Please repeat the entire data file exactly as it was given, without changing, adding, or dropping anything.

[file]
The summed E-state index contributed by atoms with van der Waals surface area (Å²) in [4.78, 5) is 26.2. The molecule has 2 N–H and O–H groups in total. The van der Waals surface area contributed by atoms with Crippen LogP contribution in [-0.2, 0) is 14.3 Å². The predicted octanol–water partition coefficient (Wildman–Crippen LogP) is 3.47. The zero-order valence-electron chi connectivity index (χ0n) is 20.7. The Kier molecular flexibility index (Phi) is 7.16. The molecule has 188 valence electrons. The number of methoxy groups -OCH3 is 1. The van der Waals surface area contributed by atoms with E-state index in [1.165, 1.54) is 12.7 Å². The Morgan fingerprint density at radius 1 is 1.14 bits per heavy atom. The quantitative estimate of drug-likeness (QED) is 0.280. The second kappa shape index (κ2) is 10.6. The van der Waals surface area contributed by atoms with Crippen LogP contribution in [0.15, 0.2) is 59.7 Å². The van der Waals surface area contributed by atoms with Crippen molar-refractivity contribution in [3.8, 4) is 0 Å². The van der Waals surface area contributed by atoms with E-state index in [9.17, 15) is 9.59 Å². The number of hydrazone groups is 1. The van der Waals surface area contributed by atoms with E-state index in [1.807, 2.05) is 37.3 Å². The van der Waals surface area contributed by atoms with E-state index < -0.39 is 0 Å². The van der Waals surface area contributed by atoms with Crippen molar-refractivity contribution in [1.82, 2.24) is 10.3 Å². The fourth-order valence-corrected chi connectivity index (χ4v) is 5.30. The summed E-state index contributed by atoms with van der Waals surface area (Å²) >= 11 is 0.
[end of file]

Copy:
The summed E-state index contributed by atoms with van der Waals surface area (Å²) in [4.78, 5) is 26.2. The molecule has 2 N–H and O–H groups in total. The van der Waals surface area contributed by atoms with Crippen LogP contribution in [-0.2, 0) is 14.3 Å². The predicted octanol–water partition coefficient (Wildman–Crippen LogP) is 3.47. The zero-order valence-electron chi connectivity index (χ0n) is 20.7. The Kier molecular flexibility index (Phi) is 7.16. The molecule has 188 valence electrons. The number of methoxy groups -OCH3 is 1. The van der Waals surface area contributed by atoms with E-state index in [1.165, 1.54) is 12.7 Å². The Morgan fingerprint density at radius 1 is 1.14 bits per heavy atom. The quantitative estimate of drug-likeness (QED) is 0.280. The second kappa shape index (κ2) is 10.6. The van der Waals surface area contributed by atoms with Crippen LogP contribution in [0.15, 0.2) is 59.7 Å². The van der Waals surface area contributed by atoms with Crippen molar-refractivity contribution in [3.8, 4) is 0 Å². The van der Waals surface area contributed by atoms with E-state index in [9.17, 15) is 9.59 Å². The number of hydrazone groups is 1. The van der Waals surface area contributed by atoms with E-state index in [1.807, 2.05) is 37.3 Å². The van der Waals surface area contributed by atoms with E-state index < -0.39 is 0 Å². The van der Waals surface area contributed by atoms with Crippen molar-refractivity contribution in [1.82, 2.24) is 10.3 Å². The fourth-order valence-corrected chi connectivity index (χ4v) is 5.30. The summed E-state index contributed by atoms with van der Waals surface area (Å²) >= 11 is 0.